Recently my son Andrew discovered this video recipe for hot pepper sauce. Chris de la Rosa at Caribbean Pot has a great website on Caribbean food and his videos are very entertaining.
In his video, Chris goes to his garden and picks some deadly hot peppers and using a traditional hand-crank food mill makes this pepper sauce. Andrew and I tried a small batch according to his recipe and it was good; but we felt we could make a variation more suited to our tastes.
The last time Andrew appeared in the blog was a November trip to Colorado. We’ve had a number of memorable adventures together but we hadn’t collaborated in the kitchen much. This time, it would be a father and son batch of Virginia-Style Caribbean Pepper Sauce!
We started the day by going out to breakfast–always a good start–and then headed to the Farmer’s Market.
The nice thing about the end of summer is that all kinds of peppers are at their best at the Farmer’s market and inexpensive. Andrew and I decided we would use a blend of hot and sweet peppers so that it would not be so incendiary. We wanted it to have a kick; but we also wanted something that could be used freely and served on top of everything!
We also adjusted some of the ingredients, including substituting lime juice for vinegar, and roasting a portion of the peppers for added flavor depth.
For the sweet peppers, we used vine-ripened red and yellow bell peppers. They were at peak ripeness and loaded with flavor. For the heat we selected jalapeños, poblanos, and banana peppers.(a gift from my friend Mary’s garden!). None of these is fiery hot like the Scotch Bonnets and Habanero’s used in the video, but, this would have all the heat we wanted.
The remaining ingredients are cilantro, limes, garlic and salt.
We decided that roasting a portion of the chills would provide a greater depth of flavor so while Andrew was removing the seeds and chopping the peppers, I roasted a couple of each of the chills, directly on the gas burner.
Once they were nicely charred all over, I put them in a bowl and sealed it to let them steam for 5 or 10 minutes. Then we peeled away and discarded the charred skin and added the peppers to the sauce.
Once all the ingredients had been coarsely chopped, we combined them in batches in the food processor. Each batch had about 2/3 sweet peppers, 1/3 chilies, the juice and zest of one lime, one clove of garlic, a large handful of cilantro, and about a teaspoon of kosher salt.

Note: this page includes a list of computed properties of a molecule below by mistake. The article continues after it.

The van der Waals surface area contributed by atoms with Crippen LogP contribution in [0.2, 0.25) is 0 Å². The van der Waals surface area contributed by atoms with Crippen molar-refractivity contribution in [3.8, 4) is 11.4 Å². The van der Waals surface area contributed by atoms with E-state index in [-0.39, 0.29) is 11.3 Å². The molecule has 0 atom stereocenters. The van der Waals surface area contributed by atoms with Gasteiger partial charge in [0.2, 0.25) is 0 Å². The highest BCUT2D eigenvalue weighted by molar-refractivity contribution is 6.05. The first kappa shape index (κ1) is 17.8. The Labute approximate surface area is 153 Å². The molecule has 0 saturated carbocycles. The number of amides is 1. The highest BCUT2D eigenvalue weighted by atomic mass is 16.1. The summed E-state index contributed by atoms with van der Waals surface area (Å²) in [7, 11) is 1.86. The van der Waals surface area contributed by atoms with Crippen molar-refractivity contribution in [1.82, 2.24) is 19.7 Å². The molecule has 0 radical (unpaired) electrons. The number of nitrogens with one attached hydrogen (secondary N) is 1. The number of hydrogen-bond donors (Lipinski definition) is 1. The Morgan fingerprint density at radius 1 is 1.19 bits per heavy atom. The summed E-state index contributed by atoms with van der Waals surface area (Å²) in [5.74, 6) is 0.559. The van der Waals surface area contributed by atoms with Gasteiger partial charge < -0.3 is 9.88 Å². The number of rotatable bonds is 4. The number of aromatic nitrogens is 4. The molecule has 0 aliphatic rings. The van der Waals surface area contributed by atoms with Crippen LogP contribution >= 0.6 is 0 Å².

This left a final batch of just sweet peppers which we used to regulate the overall level of heat by diluting it down to our tastes.
Earlier in the summer we tried the recipe as directed using vinegar, but we found that flavor dominated and obscured the flavor of the peppers. This time we used lime juice and lime zest which gave the sauce a fresh bright note.
Working in batches we pureéd the peppers with the other ingredients using just enough lime juice to keep the overall mixture liquify. As they break down, the peppers themselves yield a lot of liquid so this required only about one lime per batch.
We did a lot of tasting along the way and our mouths were burning! Greek yogurt would be our “palate cleanser”.
The batch of peppers in the picture at the top yielded about a half gallon of sauce. It went into the refrigerator and will now develop flavors over the next 2-3 weeks. It is the consistency of a liquidy paste, like pesto and that will preserve it longer. In the end we held out some of the sweet puree mix as a way to adjust the heat. Heat and spiciness is a very subjective thing but for our palates, Andrew and I found the results of this batch to be perfect heat, and loaded with flavor!
Please share your feedback!
Where do you fall on the heat scale? Do you eat habañero peppers like candy? Do you smother food with Sriracha? What other ingredients or preparations would you add to this recipe to adjust it to your own tastes? Andrew and I are thinking of perfecting our own recipe and bottling it as Christmas presents this year so look for your “ToneMan & Son” Pepper Sauce around the holidays!